Laura Nkula-Wenz’s and Sophie Oldfield reflect on the cutting-edge urban studies teaching in the innovative collaboration between the University of Basel’s Masters in Critical Urbanisms and the African Centre for Cities’s University of Cape Town-based Masters in Southern Urbanism, in ‘Urban Immersions’ published in the European Association of International Education’s winter issue of Forum, focused on ‘Unexpected Internationalisation’. 

An innovative collaboration between one South African and one Swiss university is creating opportunities for students to learn from each other while helping their respective communities. By getting students out of the classroom and into diverse cities through experiential and engaged teaching methods, this intermixing of Swiss and African students takes a novel approach to preparing for our global urban future.

Recognising that the challenges of the 21st century are both essentially global and essentially urban, the University of Basel in Switzerland created a new Master’s degree programme in Critical Urbanisms in 2016. An integral part of this new two-year programme is a semester hosted by the African Centre for Cities (ACC) at the University of Cape Town in South Africa, directed and taught by Sophie Oldfield – the first University of Cape Town–University of Basel Professor in Urban Studies – and Drs Anna Selmeczi and Laura Nkula-Wenz.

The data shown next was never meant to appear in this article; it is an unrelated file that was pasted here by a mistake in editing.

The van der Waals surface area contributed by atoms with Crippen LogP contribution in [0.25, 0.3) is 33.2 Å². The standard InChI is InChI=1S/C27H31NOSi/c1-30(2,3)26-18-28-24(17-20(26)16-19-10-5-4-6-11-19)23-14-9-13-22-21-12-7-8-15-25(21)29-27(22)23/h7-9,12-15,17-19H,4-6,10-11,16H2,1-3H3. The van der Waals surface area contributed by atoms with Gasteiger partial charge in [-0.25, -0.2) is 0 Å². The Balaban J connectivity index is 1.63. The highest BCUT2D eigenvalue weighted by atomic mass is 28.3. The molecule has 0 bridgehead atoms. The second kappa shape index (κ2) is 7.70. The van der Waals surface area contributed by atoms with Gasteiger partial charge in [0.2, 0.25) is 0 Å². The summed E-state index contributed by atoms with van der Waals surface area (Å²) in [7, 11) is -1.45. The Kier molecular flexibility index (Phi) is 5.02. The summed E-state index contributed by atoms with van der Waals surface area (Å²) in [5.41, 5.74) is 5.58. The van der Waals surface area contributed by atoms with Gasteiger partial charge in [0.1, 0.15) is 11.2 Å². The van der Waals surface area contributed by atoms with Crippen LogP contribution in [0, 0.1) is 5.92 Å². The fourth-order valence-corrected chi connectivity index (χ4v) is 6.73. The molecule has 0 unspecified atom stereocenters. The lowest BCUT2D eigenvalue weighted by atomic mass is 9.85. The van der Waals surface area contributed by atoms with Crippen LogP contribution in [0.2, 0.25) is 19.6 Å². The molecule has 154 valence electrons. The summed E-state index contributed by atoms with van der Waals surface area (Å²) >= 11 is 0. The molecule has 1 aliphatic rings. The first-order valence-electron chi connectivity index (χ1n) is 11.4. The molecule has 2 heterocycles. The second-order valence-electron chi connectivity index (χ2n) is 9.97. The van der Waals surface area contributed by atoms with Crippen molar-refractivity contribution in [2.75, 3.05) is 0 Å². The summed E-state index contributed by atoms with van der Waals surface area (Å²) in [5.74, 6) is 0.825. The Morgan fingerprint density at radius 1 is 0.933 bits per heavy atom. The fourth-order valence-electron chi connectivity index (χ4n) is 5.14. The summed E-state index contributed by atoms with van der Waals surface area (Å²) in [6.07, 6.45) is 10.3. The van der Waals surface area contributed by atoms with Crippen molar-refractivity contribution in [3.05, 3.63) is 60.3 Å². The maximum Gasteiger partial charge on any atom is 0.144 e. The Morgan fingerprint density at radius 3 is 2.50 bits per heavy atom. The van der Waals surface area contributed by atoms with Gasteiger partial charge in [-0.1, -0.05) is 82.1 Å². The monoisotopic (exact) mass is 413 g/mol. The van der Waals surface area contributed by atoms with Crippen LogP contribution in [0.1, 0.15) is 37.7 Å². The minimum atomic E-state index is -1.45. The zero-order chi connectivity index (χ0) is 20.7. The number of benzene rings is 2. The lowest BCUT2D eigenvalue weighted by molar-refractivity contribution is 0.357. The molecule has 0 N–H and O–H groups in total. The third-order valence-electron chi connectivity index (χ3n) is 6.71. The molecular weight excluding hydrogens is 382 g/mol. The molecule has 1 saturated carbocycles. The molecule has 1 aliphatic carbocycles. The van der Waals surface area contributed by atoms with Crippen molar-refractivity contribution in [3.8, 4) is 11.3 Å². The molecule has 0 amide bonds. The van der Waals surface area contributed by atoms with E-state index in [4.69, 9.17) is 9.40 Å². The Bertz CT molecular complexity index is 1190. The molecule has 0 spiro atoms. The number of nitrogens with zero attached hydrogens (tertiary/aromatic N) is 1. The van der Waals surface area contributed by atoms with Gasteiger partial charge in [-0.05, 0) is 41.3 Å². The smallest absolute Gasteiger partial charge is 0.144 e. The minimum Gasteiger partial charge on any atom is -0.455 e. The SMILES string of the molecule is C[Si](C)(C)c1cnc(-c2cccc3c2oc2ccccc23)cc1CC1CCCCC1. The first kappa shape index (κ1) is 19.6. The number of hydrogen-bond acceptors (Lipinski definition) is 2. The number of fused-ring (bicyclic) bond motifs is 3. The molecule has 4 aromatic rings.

While University of Basel students take two courses at the University of Cape Town, they are given the chance to experience the complex urban realities of an African city first-hand and immerse themselves within the local academic culture. The semester-long programme of engaged and experiential urban scholarship opens up essential opportunities for students to get to grips with the everyday realities of African cities, to be immersed in the ethos and practices of engaged research, to try out different methods and to find a personal niche in the exciting field of urban research and practice.